Sanctions designed to bring Iran to the negotiating table over its nuclear programme by choking off its economic lifeblood – oil – were imposed by the European Union yesterday alongside a Western display of naval power as a warning to the Tehran regime against seeking military retaliation.
The punitive measures were, as expected, aimed at severely damaging the country's oil exports, with a ban on import by EU countries. Restrictions would also be brought against key financial institutions, including Iran's central bank, in a move to tighten further the commercial noose.
The EU's announcement, described by President Mahmoud Ahmadinejad as " the heaviest economic onslaught on a nation in history", came within hours of an American, British and French flotilla sailing through the Strait of Hormuz, a vital channel for oil shipments that Tehran had threatened to blockade if the sanctions were imposed.
The aircraft carrier USS Abraham Lincoln, escorted by an American guided-missile cruiser and two destroyers, HMS Albion and a French warship, La Motte-Picquet, passed a few miles off the Iranian coast to emphasise that the strait remains an international waterway and attempts to shut it down will not be tolerated, Western officials said.
Iran's Islamic Revolutionary Guards Corps had pledged that "not even one drop of oil" would be allowed through Hormuz if the US and Western Europe "carried out the blatant aggression of sanctions". There were no immediate signs of activity by the country's armed forces yesterday in the area, but Mohammed Kossari, the deputy head of parliament's national security committee, with close links to the regime, said: "If America seeks adventures after the closure of the Strait of Hormuz, Iran will make the world unsafe for Americans in the shortest possible time."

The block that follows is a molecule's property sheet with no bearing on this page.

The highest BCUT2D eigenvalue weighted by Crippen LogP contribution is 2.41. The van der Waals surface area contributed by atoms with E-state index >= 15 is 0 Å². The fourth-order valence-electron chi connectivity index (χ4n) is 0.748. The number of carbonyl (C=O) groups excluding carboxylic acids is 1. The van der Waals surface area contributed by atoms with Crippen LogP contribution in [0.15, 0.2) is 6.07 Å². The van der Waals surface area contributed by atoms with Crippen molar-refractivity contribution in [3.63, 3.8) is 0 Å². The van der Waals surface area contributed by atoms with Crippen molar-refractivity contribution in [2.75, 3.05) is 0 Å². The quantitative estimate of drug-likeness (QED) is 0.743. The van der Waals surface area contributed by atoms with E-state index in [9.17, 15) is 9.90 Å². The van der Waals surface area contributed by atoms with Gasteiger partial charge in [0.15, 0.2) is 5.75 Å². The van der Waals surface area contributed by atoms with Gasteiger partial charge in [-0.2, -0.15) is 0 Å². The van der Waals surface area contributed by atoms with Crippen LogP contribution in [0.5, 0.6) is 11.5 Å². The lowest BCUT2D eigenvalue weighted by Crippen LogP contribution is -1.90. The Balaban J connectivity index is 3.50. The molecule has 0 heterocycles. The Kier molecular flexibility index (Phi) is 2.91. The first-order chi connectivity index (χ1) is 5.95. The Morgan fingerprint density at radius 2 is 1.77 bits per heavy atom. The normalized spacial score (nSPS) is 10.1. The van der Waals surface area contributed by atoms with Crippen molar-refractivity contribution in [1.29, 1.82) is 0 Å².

Israel, which has repeatedly warned that it may carry out air strikes if Iran continued to seek the bomb, welcomed the set of embargoes but said it remained sceptical about whether the matter could be solved without military action. Prime Minister Benjamin Netanyahu said "these are steps in the right direction" but stressed that the " development of nuclear weapons continues".
The Russian Foreign Minister Sergei Lavrov said the sanctions would be counter-productive and called for the resumption of talks between Iran and the international community.
Foreign Secretary William Hague said: "It is absolutely right to do this when Iran is continuing to breach UN resolutions and refusing to come to meaningful negotiations on its nuclear programme. These are peaceful and legitimate measures, they are not about conflict."
The International Atomic Energy Agency, which in a critical report last November concluded that Iran has carried out tests "relevant to the development of a nuclear explosive device", will be sending a team to Tehran at the end of the month "to resolve all outstanding substantive issues".
But officials acknowledged there was no sign inspectors would be allowed access to the most sensitive sites, such as one near Qom, where, it is claimed, work towards weaponisation is being carried out. The immediate issue for the West is just how effective the sanctions turn out to be. The oil ban affects all new contracts, while existing ones will be honoured until 1 July.
The EU buys about 25 per cent of Iranian oil, but the biggest customers are countries hit the hardest by the eurozone crisis: Greece, Spain and Italy. Other Northern Europe members have said they will help these countries secure alternative supplies from sources such as Saudi Arabia.